Liked by 1 person

      1. What a wonderful group, Pete. They are great friends, mentors and colleagues to have. I belong to some great writing groups too with many published authors among them.

        Liked by 1 person

  8. This sounds terrific! How exciting that a member of your writing group is now a published author.

    Liked by 1 person

    1. petespringerauthor May 10, 2020 — 9:35 am

      It really is the same exact feeling as when one of your students hits some milestone. Jeanne is a more accomplished writer than me, and I’m happy for her. I think she and I have a similar view on this whole writing thing. It is more the desire to complete a project and pass on something to others that you feel is important than selling a bunch of books.

      Where does your state stand in terms of the virus, Jennie? I’ll bet you are going crazy, missing your students. Hang in there! Happy Mother’s Day, my friend!

      Liked by 1 person

      1. I can imagine it is the same feeling! Celebrating a milestone with a student or a colleague is much the same. Funny thing, it never occurred to me to write a book to make money. Like Jeanne and you, I write because I am passionate to pass on a message through a story.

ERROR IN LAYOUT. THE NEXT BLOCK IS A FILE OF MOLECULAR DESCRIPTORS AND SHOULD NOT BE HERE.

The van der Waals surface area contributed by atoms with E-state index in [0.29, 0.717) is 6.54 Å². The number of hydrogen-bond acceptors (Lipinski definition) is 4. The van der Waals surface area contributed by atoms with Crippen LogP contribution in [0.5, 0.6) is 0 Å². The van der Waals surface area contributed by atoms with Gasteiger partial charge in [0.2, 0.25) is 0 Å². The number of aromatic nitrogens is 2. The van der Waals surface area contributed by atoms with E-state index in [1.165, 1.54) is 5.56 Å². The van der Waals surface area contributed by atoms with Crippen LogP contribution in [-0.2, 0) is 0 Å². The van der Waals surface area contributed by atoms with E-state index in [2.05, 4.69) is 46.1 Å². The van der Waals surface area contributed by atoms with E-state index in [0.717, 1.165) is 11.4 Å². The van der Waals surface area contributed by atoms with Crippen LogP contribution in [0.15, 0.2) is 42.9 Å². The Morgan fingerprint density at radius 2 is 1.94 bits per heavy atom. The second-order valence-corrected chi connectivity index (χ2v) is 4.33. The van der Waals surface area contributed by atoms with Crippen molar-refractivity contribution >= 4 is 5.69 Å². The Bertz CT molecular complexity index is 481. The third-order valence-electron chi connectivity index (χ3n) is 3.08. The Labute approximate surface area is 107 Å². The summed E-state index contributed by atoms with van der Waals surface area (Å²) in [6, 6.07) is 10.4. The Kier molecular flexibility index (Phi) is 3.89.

Our state is still having plenty of deaths and new cases every day. We seem to have plateaued, but there is little decline yet. Businesses are hoping to slowly open next week. Fingers crossed. We’re one of the hard hit states. I miss the students so much! I know they feel the same way. Thanks for the Happy Mother’s Day wish. Talking with both our children on the phone today was wonderful! Oregon and Virginia are far away. Best to you, Pete.

        Liked by 1 person

  9. The Creative Nonfiction critique group associated with some adult ed courses I took getting my memoir, “Waiting for Westmoreland” completed wound up with more than my own being out. Critique groups are very useful (provided they’re well organized). Gale’s book sounds like she made the most of both her JD education and her own history. “Writing from life” is wise choice. The book also sounds much like current realities in America.

    Liked by 1 person

    1. petespringerauthor May 11, 2020 — 10:31 am

      Jeanne’s book is so relevant right now. It’s one of the reasons I highly recommend it.

      I think you make an excellent point about critique groups needing to be well-organized. I don’t know how long my group has been in existence—I’m guessing twenty years, with people coming and going. The group rules were set in place long before I appeared on the scene. One of the things that work best is the author can not comment until each member has had the opportunity to express his/her opinions. That way, you don’t get into a back and forth with writers immediately wanting to defend the choices they have made. After each one has provided a critique, the owner of the piece is then able to respond.